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And in the first book of the History of Attica, Clidemus says, that there was a tribe of cooks, who were entitled to public honours; and that it was their business to see that the sacrifices were performed with due regularity. And it is no violation of probability in Athenion, in his Samothracians, as Juba says, when he introduces a cook arguing philosophically about the nature of things and men, and saying—
A. Dost thou not know that the cook's art contributes
More than all others to true piety?
B. Is it indeed so useful A. Troth it is,
You ignorant barbarian: it releases
Men from a brutal and perfidious life,
And cannibal devouring of each other,
And leads us to some order; teaching us
The regular decorum of the life
Which now we practise. B. How is that? A. Just listen.
Once men indulged in wicked cannibal habits,
And numerous other vices; when a man
Of better genius arose, who first
Sacrificed victims, and did roast their flesh;
And, as the meat surpass'd the flesh of man,
They then ate men no longer, but did slay
The herds and flocks, and roasted them and ate them.
And when they once had got experience
Of this most dainty pleasure. they increased
In their devotion to the cook's employment;
[p. 1057] So that e'en now, remembering former days,
They roast the entrails of their victims all
Unto the gods, and put no salt thereon,
For at the first beginning they knew not
The use of salt as seasoning; but now
They have found out its virtue, so they use it
At their own meals, but in their holy offerings
They keep their ancient customs; such as were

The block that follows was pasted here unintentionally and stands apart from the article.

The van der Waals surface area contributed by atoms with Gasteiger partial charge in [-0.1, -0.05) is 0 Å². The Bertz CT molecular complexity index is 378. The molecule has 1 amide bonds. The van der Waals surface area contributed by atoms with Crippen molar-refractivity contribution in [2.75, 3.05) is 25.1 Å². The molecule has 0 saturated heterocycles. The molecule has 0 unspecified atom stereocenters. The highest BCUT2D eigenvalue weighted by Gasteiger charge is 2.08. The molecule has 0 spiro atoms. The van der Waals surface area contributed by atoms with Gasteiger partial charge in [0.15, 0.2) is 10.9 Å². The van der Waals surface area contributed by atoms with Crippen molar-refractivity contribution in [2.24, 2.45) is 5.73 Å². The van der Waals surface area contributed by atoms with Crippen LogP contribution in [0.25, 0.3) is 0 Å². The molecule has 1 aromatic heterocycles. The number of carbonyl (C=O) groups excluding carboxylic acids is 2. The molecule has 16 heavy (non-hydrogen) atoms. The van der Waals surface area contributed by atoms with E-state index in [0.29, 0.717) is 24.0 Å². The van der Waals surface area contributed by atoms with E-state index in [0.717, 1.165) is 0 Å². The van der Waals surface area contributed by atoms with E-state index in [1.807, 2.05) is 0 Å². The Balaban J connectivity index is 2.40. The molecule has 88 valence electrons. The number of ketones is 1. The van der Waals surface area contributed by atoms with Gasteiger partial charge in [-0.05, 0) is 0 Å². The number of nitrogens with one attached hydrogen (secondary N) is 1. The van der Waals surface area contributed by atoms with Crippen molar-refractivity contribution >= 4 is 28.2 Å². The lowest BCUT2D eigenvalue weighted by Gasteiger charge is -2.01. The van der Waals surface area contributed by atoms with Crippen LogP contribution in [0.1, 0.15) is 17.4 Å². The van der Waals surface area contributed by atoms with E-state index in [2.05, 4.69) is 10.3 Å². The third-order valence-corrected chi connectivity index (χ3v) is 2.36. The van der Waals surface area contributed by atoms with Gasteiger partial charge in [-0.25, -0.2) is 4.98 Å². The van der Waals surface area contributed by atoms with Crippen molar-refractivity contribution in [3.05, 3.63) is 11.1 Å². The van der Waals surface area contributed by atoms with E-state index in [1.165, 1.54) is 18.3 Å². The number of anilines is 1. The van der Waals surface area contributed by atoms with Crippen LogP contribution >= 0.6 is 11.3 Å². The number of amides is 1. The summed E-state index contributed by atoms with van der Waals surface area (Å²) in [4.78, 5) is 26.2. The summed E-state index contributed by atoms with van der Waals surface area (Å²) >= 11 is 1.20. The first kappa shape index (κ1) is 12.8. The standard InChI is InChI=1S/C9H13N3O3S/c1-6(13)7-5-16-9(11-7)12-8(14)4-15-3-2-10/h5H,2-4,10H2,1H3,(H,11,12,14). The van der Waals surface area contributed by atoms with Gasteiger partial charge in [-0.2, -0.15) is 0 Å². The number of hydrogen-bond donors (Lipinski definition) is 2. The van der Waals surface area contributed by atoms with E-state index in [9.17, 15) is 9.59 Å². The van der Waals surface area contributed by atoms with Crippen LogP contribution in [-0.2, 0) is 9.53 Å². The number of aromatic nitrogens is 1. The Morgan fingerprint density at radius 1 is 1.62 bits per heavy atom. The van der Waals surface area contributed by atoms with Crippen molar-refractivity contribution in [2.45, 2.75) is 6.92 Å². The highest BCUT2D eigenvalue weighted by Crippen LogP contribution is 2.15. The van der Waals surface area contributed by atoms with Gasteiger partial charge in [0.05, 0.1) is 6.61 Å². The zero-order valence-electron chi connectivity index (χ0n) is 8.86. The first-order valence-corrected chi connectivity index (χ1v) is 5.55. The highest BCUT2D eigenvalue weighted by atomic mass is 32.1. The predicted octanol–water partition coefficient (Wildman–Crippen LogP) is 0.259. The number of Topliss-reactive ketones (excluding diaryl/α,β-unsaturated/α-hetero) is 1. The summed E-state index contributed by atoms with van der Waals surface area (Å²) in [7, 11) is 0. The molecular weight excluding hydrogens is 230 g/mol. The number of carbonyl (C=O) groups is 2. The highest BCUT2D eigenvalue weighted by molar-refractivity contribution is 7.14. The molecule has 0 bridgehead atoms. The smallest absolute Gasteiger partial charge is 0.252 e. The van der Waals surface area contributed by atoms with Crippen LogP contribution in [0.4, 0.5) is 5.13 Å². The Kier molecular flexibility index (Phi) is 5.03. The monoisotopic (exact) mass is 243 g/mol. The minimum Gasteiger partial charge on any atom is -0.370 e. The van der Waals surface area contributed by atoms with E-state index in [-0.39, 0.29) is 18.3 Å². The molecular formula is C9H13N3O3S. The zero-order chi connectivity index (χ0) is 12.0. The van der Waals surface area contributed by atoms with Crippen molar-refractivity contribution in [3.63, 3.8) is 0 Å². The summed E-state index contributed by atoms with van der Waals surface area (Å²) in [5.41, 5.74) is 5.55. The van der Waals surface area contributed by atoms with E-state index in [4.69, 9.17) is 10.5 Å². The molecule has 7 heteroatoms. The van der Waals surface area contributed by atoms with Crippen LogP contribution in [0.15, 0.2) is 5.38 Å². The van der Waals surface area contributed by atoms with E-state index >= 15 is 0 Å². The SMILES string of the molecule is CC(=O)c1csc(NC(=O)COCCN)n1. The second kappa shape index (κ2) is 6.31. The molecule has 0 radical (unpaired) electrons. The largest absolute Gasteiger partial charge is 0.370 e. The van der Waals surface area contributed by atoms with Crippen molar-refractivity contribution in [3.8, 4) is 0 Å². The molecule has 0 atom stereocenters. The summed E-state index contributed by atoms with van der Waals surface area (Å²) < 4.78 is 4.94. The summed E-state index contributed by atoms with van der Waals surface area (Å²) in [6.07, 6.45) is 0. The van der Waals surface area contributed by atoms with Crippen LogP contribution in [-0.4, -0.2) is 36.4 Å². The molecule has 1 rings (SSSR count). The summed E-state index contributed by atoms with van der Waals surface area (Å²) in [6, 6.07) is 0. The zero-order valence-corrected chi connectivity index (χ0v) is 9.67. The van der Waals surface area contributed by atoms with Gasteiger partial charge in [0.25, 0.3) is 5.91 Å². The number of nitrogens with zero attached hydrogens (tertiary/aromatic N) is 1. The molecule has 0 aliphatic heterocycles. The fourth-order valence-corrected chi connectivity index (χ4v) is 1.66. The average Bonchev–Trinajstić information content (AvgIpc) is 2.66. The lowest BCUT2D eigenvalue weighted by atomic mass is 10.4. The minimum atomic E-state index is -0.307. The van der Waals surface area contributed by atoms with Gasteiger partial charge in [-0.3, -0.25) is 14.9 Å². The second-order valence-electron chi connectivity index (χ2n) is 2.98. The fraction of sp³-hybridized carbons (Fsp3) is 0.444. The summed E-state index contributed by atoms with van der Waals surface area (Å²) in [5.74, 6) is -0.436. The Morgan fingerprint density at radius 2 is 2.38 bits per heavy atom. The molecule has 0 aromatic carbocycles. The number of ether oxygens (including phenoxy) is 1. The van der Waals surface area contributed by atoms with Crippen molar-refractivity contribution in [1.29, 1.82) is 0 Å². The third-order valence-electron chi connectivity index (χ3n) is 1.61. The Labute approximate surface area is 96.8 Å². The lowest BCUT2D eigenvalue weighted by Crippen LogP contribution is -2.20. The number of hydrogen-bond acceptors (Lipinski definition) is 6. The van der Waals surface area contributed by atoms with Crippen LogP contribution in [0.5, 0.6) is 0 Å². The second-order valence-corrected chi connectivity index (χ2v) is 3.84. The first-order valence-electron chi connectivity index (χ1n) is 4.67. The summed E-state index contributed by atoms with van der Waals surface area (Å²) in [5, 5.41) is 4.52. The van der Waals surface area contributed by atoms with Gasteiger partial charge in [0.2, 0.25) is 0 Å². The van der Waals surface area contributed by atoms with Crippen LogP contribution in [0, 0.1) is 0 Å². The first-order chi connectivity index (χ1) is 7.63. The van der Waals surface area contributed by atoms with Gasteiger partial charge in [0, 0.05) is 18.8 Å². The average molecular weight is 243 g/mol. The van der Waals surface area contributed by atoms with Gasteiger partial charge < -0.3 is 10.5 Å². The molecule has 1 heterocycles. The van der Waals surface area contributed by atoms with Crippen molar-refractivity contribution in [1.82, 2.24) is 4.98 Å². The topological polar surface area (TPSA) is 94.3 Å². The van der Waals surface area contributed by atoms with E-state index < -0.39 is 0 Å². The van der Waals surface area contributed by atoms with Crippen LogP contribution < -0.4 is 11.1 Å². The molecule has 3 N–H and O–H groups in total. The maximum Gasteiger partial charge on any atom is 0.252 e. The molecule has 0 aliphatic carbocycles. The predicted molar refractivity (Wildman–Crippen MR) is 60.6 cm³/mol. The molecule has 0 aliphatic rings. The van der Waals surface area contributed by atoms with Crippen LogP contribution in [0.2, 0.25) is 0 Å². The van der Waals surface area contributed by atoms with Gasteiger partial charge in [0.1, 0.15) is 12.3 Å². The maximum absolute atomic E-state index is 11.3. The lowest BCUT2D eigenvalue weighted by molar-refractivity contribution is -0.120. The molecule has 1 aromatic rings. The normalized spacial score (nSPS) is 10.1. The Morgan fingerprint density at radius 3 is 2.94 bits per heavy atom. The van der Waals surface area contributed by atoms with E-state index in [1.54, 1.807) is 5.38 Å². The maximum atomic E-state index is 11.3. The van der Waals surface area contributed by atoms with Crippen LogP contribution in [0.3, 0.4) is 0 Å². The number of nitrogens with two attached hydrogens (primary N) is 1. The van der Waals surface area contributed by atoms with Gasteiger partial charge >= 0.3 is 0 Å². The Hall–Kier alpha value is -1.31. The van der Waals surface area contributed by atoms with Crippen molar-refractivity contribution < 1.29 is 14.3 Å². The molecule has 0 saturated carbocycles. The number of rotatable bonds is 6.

At first the origin of safety to us:
That love of art, and various seasoning,
Which carries to perfection the cook's skill.
B. Why here we have a new Palæphatus.
A. And after this, as time advanced, a paunch,
A well-stuff'd paunch was introduced . . . .
. . . . . . . .
Then they wrapped up a fish, and quite concealed it
In herbs, and costly sauce, and groats, and honey;
And as, persuaded by these dainty joys
Which now I mention, every one gave up
His practice vile of feeding on dead men,
Men now began to live in company,
Gathering in crowds; cities were built and settled;
All owing, as I said before, to cooks.
B. Hail, friend! you are well suited to my master.
A. We cooks are now beginning our grand rites;
We're sacrificing, and libations offering,
Because the gods are most attentive to us,
Pleased that we have found out so many things,
Tending to make men live in peace and happiness.
B. Well, say no more about your piety—
A. I beg your pardon—B. But come, eat with me,
And dress with skill whate'er is in the house.

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